Unless you work in an entirely solitary job, you need to understand the nuances of interpersonal skills. As they say, “teamwork makes the dream work,” and when you can work well with others, everyone’s job runs more smoothly and is easier. In fact, the importance of teamwork and leadership is so integral that research studies have been done throughout many industries to determine exactly what characteristics make the best leaders and team members.
When you’re in a team, particularly when you’re in charge of that team, the overall leadership almost always determines the success. However, being appointed “leader” doesn’t mean you automatically are instilled with the magical qualities you’ll need to be a strong one. Some people have these characteristics innately, while others have to work at them. Either way, they can be cultivated if you have good training and mentors to follow, and you know how to be flexible. Your own unique style can be honed and tweaked to adjust for any team, as long as you know a few inherent traits.
Why Leadership Matters
Leadership is an important part of getting others to do the right thing, but there is a distinct difference between “leading” your team and dictating to them. When you have the right mix of power and attraction, others will automatically follow you, even without you requesting them to. Power and attraction can also fall in the wrong direction, bringing people to you who want what you offer but don’t respect you for having it. Forcing “respect” makes you have to watch your back often, as those who are part of your team will look for ways to thwart your leadership position and expectations.
In a research team, this is dangerous, since everyone must work together in order for the entire project to come to a neutral and natural outcome. How you exert your power and attraction in terms of your confidence, competence, agreeableness, and approachability matter significantly. When you’re seen as arrogant rather than confident, or you use your own knowledge and skills to make others feel inferior, you’ve hit the wrong end of leadership.
It’s easy to get in a position of power and begin to view others as less than you. This is a slippery slope when you’re a leader. Your team can empower you, or you can bring them down. Your consistent behavior makes your reputation. If you’re occasionally arrogant or abrasive, but for the most part you’re calm, encouraging, and agreeable, people are more likely to shrug off the random power play. On the other hand, if you’re typically dictatorial, an occasional show of caring won’t have a lot of impact on your overall reputation.
You can take certain skills, hone them to become a regular, solid part of your character, and ensure that your leadership tends to the empowering side.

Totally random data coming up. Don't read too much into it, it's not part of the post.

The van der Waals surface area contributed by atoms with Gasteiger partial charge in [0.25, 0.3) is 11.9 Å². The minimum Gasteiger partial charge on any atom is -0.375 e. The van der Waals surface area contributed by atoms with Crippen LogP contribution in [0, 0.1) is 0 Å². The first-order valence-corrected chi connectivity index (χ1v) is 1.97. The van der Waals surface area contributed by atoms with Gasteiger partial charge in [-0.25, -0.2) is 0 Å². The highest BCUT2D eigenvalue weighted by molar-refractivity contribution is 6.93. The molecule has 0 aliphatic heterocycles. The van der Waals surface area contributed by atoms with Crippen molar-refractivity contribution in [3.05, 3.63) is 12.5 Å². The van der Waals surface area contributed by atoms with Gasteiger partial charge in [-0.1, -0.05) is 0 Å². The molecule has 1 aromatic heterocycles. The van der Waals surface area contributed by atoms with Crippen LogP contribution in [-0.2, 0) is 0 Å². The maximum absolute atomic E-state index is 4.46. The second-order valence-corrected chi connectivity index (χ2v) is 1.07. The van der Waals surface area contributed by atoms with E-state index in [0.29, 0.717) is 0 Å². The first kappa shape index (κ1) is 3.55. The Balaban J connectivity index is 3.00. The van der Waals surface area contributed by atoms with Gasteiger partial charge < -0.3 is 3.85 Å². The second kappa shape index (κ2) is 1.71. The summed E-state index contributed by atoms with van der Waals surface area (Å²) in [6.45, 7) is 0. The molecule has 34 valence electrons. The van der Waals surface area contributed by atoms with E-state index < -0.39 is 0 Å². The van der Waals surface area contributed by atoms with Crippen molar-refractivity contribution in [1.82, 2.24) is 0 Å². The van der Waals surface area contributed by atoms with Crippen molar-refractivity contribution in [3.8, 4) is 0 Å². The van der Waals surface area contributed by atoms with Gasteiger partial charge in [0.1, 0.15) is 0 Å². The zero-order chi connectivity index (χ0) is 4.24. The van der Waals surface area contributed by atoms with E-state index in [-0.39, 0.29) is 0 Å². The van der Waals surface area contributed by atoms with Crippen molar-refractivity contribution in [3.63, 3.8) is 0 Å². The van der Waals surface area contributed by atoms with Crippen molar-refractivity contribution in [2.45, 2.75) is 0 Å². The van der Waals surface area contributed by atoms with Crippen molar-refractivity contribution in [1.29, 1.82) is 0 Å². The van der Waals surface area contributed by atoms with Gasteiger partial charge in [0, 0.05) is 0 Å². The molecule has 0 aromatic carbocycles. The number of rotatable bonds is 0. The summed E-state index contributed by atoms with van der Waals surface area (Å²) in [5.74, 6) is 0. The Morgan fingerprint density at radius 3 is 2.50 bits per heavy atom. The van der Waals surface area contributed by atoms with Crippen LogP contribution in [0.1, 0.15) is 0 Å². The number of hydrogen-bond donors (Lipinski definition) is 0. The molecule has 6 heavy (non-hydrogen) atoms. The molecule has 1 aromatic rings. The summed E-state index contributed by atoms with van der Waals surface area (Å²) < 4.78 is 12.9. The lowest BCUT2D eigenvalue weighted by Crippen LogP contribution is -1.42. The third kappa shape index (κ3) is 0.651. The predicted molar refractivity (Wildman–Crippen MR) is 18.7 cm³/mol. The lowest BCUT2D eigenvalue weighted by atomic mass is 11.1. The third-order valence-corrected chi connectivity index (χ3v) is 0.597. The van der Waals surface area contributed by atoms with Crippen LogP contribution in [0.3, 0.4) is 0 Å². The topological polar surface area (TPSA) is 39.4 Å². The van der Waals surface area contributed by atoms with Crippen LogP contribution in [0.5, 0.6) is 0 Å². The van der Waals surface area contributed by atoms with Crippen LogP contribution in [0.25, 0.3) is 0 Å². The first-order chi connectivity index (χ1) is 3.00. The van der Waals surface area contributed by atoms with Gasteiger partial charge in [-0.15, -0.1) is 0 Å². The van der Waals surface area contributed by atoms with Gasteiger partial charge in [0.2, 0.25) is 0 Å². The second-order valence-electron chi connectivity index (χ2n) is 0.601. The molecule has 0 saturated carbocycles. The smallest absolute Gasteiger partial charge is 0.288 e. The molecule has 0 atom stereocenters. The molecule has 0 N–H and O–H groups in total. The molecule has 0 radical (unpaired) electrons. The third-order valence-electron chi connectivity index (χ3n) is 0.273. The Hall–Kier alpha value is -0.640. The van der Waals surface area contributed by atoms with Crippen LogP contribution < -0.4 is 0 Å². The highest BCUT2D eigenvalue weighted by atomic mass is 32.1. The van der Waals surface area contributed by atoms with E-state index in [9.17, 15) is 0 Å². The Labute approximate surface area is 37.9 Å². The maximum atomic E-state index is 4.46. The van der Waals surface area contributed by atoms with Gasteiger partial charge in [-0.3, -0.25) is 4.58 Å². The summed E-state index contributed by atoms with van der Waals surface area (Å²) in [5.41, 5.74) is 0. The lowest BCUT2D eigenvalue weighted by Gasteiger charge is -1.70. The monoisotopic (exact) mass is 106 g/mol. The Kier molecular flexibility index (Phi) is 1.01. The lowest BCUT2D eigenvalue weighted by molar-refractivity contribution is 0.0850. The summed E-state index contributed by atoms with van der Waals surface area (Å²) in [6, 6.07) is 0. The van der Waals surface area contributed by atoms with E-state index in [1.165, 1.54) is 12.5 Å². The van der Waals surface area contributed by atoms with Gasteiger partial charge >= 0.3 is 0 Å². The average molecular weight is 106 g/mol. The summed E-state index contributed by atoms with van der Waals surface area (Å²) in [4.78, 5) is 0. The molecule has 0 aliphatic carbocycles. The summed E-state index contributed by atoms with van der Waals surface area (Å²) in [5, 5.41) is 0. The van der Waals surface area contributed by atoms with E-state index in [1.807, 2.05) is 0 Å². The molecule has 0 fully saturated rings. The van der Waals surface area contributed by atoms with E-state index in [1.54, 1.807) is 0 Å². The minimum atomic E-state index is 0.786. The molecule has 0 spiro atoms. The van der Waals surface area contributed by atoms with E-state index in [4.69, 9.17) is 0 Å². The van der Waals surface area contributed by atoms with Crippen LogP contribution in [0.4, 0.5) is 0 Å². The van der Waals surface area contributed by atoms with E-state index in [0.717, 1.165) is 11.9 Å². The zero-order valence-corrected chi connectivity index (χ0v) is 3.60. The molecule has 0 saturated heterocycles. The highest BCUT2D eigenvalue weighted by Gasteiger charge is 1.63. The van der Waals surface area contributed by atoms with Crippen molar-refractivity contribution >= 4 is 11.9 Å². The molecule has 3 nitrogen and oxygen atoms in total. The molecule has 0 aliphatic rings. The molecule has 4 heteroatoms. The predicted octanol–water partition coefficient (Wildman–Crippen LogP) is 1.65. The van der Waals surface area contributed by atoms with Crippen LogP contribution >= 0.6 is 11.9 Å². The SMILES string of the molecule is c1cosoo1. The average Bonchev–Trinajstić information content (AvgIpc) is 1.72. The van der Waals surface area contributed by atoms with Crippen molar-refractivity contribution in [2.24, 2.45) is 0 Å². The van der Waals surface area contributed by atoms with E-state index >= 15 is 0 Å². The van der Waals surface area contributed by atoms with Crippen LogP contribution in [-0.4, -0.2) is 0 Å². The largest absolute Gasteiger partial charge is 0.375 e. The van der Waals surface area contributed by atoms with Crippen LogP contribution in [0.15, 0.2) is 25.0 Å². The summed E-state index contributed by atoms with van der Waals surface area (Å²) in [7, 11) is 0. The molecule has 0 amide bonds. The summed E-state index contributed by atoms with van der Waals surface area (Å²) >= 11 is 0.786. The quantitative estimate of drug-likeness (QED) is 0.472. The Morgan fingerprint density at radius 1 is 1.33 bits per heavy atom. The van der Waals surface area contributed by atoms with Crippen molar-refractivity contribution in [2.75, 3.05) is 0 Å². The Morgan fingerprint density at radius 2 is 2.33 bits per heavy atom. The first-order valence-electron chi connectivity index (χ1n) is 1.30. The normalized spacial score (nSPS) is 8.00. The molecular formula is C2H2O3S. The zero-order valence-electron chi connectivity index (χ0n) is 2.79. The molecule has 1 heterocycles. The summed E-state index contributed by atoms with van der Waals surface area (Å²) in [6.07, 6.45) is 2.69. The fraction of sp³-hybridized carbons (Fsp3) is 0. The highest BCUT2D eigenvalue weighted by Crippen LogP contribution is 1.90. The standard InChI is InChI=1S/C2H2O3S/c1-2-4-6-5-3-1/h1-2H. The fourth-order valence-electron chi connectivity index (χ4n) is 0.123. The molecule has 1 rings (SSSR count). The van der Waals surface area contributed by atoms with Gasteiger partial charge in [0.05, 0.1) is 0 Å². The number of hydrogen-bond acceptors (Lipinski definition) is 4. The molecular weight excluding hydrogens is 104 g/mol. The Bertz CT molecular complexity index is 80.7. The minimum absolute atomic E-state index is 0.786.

Skills to Develop as a Leader
There are a lot of skills you’ll pick up along the way as you strive to become the best leader you can be, but they all start with three basic characteristics that embody the foundation that the rest will be built off of. These three traits are the most important aspects of any strong leader:
● Authenticity. You know when you’re dealing with someone that you can clearly tell is fake? Well, you’re not the only one with that skill. People can sense when someone is truly authentic. Whether it’s about caring for the subject they’re on, being passionate about a topic or a feeling, or being empathetic in general, you need to be authentic in all your interactions.
● Open-minded. Sometimes, you’ll hear things you don’t want to hear or be asked to make a decision in a controversy. Your ability to remain fair and impartial when you respond is essential in a good leader. Yes, you might have a great idea, but if your team feels like they can be open and honest with you, they may approach you with suggestions on how to make it better or concerns you might not have thought about. They’ll come to you with small issues between other team members so that you can help navigate a resolution before the minor problems become major ones that impact the project. If you’re always close-minded and closed off, though, you’ll find yourself putting out big fires that could have been dealt with much earlier before they became costly, time-consuming issues.
● Adaptable. Each situation will always require a unique approach to it. If you’re always calm and unflappable, that’s a good start. However, some people will attempt to take advantage of people who are kind-hearted and soft-spoken. You’ll need to adapt your approach to continue to remain kind and fair, but switch from autocratic to democratic to collaborative or other styles as the situation dictates. However, no matter the style you use, the foundational characteristics of authenticity and open-minded will remain at the core of your interactions.
A good, strong leader is capable of evoking change on incredible levels. Learning how to hone the skills you already have and bring these other qualities into part of your base thought process will turn you into one of those top leaders that creates long-lasting, impactful outcomes.